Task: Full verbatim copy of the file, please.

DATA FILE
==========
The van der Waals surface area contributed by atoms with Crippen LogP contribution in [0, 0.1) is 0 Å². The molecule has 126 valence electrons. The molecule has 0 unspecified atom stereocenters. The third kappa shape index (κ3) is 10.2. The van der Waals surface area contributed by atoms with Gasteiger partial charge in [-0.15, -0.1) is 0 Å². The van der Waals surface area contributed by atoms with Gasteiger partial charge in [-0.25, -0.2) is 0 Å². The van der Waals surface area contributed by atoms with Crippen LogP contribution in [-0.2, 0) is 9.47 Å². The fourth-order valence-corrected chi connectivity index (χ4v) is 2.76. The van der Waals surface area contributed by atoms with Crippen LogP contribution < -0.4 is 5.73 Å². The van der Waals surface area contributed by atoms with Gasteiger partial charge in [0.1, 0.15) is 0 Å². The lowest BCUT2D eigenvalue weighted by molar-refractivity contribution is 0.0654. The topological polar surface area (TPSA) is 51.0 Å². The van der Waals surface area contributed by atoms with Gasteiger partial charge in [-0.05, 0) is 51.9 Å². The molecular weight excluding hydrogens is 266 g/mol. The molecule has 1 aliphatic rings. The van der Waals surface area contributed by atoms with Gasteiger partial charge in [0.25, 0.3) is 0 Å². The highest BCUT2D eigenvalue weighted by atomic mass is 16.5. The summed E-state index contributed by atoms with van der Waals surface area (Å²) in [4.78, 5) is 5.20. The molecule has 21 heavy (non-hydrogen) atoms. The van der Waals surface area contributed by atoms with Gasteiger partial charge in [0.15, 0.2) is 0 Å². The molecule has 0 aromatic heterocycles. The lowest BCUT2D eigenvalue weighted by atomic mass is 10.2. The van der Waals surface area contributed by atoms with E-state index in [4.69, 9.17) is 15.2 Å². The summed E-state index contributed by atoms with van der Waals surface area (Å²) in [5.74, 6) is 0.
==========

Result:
The van der Waals surface area contributed by atoms with Crippen LogP contribution in [0, 0.1) is 0 Å². The molecule has 126 valence electrons. The molecule has 0 unspecified atom stereocenters. The third kappa shape index (κ3) is 10.2. The van der Waals surface area contributed by atoms with Gasteiger partial charge in [-0.15, -0.1) is 0 Å². The van der Waals surface area contributed by atoms with Gasteiger partial charge in [-0.25, -0.2) is 0 Å². The van der Waals surface area contributed by atoms with Crippen LogP contribution in [-0.2, 0) is 9.47 Å². The fourth-order valence-corrected chi connectivity index (χ4v) is 2.76. The van der Waals surface area contributed by atoms with Crippen LogP contribution < -0.4 is 5.73 Å². The van der Waals surface area contributed by atoms with Gasteiger partial charge in [0.1, 0.15) is 0 Å². The lowest BCUT2D eigenvalue weighted by molar-refractivity contribution is 0.0654. The topological polar surface area (TPSA) is 51.0 Å². The van der Waals surface area contributed by atoms with Gasteiger partial charge in [-0.05, 0) is 51.9 Å². The molecular weight excluding hydrogens is 266 g/mol. The molecule has 1 aliphatic rings. The van der Waals surface area contributed by atoms with Gasteiger partial charge in [0.25, 0.3) is 0 Å². The highest BCUT2D eigenvalue weighted by atomic mass is 16.5. The summed E-state index contributed by atoms with van der Waals surface area (Å²) in [4.78, 5) is 5.20. The molecule has 21 heavy (non-hydrogen) atoms. The van der Waals surface area contributed by atoms with Gasteiger partial charge in [0.15, 0.2) is 0 Å². The molecule has 0 aromatic heterocycles. The lowest BCUT2D eigenvalue weighted by atomic mass is 10.2. The van der Waals surface area contributed by atoms with E-state index in [4.69, 9.17) is 15.2 Å². The summed E-state index contributed by atoms with van der Waals surface area (Å²) in [5.74, 6) is 0.